Great question. Tsunamis are generally caused by large shallow earthquakes beneath the ocean. So earthquakes are a warning sign for tsunamis. Geologists use sesimometers to detect small movements within the earth that indicate an earthquake. The tricky part is this:
"When officials detect a large, shallow earthquake under the ocean, they issue a warning. But this method is plagued by false alarms, since not every earthquake necessarily triggers a tsunami. For example, since Hawaii's Pacific Tsunami Warning Center was established in 1948, about 75 percent of warnings that resulted in costly evacuations turned out to be false alarms.
To overcome this, tsunami watchdogs have turned to sensors that sit on the ocean floor and detect tsunamis. Japan has installed a cable of sensors along its coastline that detects any incoming tsunamis. The US is now starting to do this too in critical places.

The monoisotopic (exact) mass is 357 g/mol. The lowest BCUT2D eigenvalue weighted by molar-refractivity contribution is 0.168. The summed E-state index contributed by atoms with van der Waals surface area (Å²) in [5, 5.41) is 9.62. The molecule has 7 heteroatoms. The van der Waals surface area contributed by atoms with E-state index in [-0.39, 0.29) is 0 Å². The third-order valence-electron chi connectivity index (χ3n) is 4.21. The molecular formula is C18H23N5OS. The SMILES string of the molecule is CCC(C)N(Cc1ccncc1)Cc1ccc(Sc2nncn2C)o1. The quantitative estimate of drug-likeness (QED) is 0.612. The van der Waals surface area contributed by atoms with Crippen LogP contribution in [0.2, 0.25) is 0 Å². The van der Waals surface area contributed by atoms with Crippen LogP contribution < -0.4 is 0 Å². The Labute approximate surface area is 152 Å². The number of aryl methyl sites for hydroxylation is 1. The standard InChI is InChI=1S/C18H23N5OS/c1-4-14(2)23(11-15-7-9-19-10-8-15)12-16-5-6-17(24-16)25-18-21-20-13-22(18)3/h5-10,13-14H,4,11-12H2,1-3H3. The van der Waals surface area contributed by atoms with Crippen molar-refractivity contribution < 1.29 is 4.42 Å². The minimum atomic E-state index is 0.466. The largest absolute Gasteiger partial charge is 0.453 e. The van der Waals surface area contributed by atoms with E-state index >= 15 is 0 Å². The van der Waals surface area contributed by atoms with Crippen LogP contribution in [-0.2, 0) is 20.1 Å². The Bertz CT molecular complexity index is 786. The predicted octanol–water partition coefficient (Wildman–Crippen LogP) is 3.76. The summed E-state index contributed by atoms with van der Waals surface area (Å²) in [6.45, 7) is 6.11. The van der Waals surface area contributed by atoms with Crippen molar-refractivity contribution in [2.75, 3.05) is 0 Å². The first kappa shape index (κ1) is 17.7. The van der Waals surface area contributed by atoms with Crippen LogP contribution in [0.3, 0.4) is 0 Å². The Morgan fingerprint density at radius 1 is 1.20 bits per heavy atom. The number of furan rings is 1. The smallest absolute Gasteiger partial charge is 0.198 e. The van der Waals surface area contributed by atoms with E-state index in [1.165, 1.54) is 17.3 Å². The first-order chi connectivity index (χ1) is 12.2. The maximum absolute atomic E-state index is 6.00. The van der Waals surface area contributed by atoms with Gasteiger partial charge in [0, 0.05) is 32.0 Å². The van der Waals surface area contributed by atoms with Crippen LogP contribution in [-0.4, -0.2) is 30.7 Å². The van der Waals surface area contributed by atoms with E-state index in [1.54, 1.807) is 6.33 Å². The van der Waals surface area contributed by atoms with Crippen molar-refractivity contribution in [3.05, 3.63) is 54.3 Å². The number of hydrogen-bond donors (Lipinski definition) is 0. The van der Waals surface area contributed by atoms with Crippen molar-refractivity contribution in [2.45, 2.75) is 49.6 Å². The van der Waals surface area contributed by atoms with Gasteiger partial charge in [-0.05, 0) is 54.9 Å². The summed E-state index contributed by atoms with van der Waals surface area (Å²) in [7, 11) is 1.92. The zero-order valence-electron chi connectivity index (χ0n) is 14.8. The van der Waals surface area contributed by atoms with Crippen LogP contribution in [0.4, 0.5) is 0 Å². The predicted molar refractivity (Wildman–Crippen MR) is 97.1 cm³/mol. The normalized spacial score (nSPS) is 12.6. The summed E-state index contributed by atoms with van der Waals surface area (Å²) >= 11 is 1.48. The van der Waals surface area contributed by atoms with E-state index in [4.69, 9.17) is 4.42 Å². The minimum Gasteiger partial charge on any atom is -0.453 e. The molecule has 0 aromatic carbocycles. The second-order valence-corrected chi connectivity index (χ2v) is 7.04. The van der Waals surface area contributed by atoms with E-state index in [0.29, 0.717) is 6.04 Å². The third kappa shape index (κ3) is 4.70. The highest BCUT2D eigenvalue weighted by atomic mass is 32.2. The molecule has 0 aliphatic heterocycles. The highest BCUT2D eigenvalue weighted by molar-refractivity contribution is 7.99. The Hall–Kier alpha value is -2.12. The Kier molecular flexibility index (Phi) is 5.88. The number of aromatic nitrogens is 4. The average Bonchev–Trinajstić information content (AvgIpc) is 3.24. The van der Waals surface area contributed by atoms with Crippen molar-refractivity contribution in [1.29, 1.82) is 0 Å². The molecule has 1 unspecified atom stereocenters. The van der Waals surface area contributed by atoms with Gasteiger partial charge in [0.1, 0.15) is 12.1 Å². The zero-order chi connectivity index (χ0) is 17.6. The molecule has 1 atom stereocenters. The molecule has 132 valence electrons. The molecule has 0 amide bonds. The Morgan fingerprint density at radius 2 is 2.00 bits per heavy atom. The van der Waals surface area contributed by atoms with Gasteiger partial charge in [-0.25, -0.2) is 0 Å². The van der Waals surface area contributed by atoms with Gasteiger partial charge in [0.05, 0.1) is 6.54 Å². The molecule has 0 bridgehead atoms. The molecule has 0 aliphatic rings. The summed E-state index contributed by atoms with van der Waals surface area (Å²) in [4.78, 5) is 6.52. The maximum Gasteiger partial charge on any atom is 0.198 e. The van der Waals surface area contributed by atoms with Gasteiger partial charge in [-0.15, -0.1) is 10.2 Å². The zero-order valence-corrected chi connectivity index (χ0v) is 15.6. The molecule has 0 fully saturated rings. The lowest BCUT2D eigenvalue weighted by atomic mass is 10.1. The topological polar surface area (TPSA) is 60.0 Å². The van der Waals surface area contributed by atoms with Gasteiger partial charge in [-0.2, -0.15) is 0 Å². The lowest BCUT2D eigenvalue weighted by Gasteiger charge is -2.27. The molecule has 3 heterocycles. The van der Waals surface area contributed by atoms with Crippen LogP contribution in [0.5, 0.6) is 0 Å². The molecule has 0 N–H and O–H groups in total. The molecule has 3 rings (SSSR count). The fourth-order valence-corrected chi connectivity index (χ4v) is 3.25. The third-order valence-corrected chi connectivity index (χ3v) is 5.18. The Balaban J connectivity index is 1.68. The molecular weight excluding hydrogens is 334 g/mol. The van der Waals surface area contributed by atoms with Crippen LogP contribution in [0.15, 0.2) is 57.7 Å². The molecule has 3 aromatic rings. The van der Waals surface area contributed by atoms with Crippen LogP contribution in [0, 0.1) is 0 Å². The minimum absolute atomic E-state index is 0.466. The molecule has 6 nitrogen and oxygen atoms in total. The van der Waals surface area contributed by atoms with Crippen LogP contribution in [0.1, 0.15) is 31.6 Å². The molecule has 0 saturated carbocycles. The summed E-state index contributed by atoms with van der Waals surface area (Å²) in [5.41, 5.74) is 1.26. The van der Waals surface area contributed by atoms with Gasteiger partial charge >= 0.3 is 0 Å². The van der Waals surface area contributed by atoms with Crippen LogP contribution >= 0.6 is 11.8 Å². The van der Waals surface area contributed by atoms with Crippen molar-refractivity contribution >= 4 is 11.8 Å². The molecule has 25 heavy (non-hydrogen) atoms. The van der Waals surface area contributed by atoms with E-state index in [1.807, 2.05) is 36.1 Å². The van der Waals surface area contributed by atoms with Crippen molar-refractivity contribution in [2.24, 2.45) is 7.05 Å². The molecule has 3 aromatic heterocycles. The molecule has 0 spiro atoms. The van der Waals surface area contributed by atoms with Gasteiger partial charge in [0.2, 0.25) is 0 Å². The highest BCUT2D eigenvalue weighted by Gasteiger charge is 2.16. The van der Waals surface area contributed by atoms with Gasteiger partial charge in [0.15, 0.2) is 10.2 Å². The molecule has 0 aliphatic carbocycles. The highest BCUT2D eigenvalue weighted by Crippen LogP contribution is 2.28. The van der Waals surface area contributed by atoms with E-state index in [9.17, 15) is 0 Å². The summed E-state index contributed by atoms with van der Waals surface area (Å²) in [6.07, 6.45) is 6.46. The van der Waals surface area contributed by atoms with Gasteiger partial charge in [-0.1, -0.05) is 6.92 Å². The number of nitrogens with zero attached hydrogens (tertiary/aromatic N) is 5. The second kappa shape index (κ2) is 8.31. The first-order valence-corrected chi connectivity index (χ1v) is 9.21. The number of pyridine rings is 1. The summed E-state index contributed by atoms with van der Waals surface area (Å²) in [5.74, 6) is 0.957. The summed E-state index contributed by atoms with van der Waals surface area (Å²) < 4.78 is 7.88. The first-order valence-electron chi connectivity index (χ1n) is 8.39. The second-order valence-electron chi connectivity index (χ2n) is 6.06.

Tsuanmis are never days away, there is not enough ocean for them to be days away. A tsunami starts in the ocean and once it crashes onto land it comes to a halt. Tsunamis can be hours away like the one in Thailand and India in December 2004 that traveled up to 500 miles per hour. The earthquake that started the tsunami originated in Sumatra and it took hours to hit land. Tsunamis can be minutes away if they happen closer to shore.
Even minutes can be valuable in people getting quickly to higher elevation and being out of the reach of the earthquake.
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